Wednesday, 14 April 2010

(Don't) choose television

When I grew up, the public library and the television set were the focal points of my life, especially in winter. Entertainment, information, excitement, escapism; they provided it both. Even well into the 1980s we had just black and white television, with a few channels and Ceefax. And when games consoles and cutting edge technology such as the Sinclair ZX81 came along, then, well, who'd need anything other than a television set for all their news, information and fun needs.

Spin just a few decades on. It was interesting to read the Techcrunch article about 800,000 US households abandoning conventional television for the web. I know where they are coming from, and it's a sensible place. This isn't as extreme as abandoning watching television programmes, merely using alternatives to the television box, set or screen and the traditional forms of television programme distribution.

That's 'television' as in the physical box in the corner, or the flatscreen bolted onto the wall. And the case for acquiring one is, personally, becoming steadily weaker. This isn't a 'luddite' move - rather, it's looking forward, rather than being chained to the problems of possessing that 'thing in the corner'. There's eight reasons which come to mind against getting a 'box'.

First, the cost. Yes, the price of the latest television set has come rapidly down. But it's still a good few hundred pounds to get even the previous wave of television technology. Then there is the TV licence: £145.50 in UK money, or around $220 per year. Then there is the cost of any extra satellite TV packages or channels over and above the cost of the basic or free service, plus any installation costs for satellite TV.

So that's many hundreds of pounds down in the first year, and several hundred for each subsequent year. As the technology changes so rapidly, depreciation means the second hand value is only a small proportion of the original cost. Compared to other methods of spending leisure time - walking, reading a book, playing on a handheld console, having a pint in the pub, listening to radio four - it's just not cost-effective.

Second, energy cost and CO2 emissions. Though television replacements, such as projectors, have an environmental impact, these are not as great as having a whopping big flatscreen TV humming away on the wall. Plus, there's the hit on your electricity bill:

And a 60-inch plasma TV can suck up more than 600 watts of power - six times what a conventional TV uses, according to the consumer groups.

Ah, the irony about watching TV ads and documentaries about global warming and climate change, on a plasma TV.

Third, having to arrange the furniture in the room around it. Ugh. I have too much 'stuff' as it is, now scattered around five countries, and with the television just comes more stuff - games consoles, satellite TV boxes, DVD players, sounds systems. Like a mutant plant, once it's established a presence somewhere it just grows. Less 'stuff' is good, not more 'stuff'.

Fourth. With the last television I spent - wasted - an absurd amount of time flicking through many dozens of channels, looking for something to watch. Or the least worst thing to watch that was bearable. Even on a busy day, there's no real time for this; too many work things, and non-work things, competing for my attention, that need to be done.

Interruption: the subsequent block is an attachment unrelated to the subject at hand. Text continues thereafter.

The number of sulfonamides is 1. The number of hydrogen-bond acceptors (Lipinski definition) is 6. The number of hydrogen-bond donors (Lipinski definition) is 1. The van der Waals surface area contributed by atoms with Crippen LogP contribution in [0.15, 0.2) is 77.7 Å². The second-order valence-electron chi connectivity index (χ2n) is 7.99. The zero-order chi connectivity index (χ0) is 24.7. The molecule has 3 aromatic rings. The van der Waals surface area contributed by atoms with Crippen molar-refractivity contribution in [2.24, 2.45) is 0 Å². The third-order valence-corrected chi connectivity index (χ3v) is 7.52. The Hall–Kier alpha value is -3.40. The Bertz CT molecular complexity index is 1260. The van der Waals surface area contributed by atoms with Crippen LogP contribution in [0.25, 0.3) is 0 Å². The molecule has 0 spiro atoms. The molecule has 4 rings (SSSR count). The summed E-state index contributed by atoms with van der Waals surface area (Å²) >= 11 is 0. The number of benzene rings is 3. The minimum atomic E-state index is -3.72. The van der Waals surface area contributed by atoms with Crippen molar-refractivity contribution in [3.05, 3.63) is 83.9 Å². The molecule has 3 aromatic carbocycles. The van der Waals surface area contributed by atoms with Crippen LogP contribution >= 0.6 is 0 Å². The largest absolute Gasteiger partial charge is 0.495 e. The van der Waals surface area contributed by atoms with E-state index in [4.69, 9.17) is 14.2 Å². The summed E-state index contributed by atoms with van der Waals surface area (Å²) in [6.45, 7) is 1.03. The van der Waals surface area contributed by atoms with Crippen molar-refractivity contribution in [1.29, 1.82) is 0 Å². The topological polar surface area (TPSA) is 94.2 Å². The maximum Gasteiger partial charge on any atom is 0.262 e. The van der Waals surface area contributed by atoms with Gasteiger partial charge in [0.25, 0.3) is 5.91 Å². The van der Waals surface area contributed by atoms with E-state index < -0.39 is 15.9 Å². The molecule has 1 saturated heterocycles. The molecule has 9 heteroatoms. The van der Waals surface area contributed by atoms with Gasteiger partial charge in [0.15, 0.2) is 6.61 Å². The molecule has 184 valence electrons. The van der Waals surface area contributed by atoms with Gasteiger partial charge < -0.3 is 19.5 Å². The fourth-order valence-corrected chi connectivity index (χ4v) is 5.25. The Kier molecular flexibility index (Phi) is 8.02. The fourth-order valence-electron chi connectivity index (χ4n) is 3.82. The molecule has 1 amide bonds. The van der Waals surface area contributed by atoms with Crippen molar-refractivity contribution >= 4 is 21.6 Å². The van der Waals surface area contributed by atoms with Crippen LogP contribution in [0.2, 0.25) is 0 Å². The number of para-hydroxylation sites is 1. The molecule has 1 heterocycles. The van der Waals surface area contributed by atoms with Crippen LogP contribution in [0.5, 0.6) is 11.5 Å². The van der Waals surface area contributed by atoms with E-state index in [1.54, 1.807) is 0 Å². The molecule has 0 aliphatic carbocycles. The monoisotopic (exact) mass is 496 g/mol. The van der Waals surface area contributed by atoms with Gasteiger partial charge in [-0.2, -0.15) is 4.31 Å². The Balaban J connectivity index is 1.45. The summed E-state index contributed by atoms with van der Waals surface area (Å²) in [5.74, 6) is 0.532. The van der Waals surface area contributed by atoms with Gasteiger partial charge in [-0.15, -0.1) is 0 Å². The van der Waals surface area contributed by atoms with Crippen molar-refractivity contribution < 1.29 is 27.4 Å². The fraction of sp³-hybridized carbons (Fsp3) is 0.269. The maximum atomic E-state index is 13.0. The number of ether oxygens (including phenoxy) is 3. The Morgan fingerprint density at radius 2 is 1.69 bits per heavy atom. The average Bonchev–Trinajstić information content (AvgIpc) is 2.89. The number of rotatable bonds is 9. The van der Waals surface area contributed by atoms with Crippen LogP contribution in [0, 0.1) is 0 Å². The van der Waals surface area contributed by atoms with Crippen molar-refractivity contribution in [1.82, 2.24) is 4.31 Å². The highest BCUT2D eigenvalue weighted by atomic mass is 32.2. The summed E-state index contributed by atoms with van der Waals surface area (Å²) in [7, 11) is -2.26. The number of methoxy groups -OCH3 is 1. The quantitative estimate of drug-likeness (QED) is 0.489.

Fifth. I currently have no games console that requires a TV. But have several games consoles that don't (e.g. iPhone, Nintendo DSi XL), and the most likely one I'm getting next (the iPad) will also not require a TV.

Sixth. Just because you can watch a particular type of content on a television set now, doesn't mean you'll be able to in the future. Take the Ukraine vs England football match a few months ago. After decades of international football being available either on terrestrial and/or satellite television, this match was viewable online (or in a cinema) only. That's not great if you're a football fan and have forked out a large amount of money for your TV, licence and satellite subscription. Whither the broadcast of future sporting, cultural and entertainment events? Your guess is as good as mine.

Seventh. There's many screens already here; do I really need another one? There's several laptops, a DS, an iPhone, probably other stuff if I hunt under the bed and in cupboards. The screen on the Macbook Pro is big and shiny, and can be moved to anywhere in the apartment or on the balcony - no, anywhere in the world - with it, rather than having to face something bolted to one fixed spot on the wall.

Eighth. Moving home and/or house. I've had to do this one too many times in the last few years, and televisions are a pain. On the one hand they are big and heavy. On the other, they still need to be treated carefully due to the screen. And selling a television on eBay - have you worked out the postage cost for a laugh?

In Evesham I used to walk by one row of terraced houses in Hampton; for some reason, most didn't have curtains or blinds. And in an evening, every living room would be lit with the glow of the same tv programme, from a television set in the same place in the room. There was something creepy and unsettling, conformist, pig in a cage, rat in a box, about this. Is this what life is about, watching the same banal 'reality' tv programme as your neighbours on either side, at the same time, on your weekend evening? And is that what I'm supposed to be doing as a middle age English bloke.

No thank you.

Why does the television set in particular encourage this kind of behaviour, but other types of device on which television can be watched on do not? When Strickly Come Ballroom X Factor Star or whatever it is comes on, why doesn't everyone with a laptop, mobile phone that's tv enabled or other device stop what they are doing and all watch this - whereas, based on my (admittedly ropey and unscientific) empirical evidence, everyone with a television set does?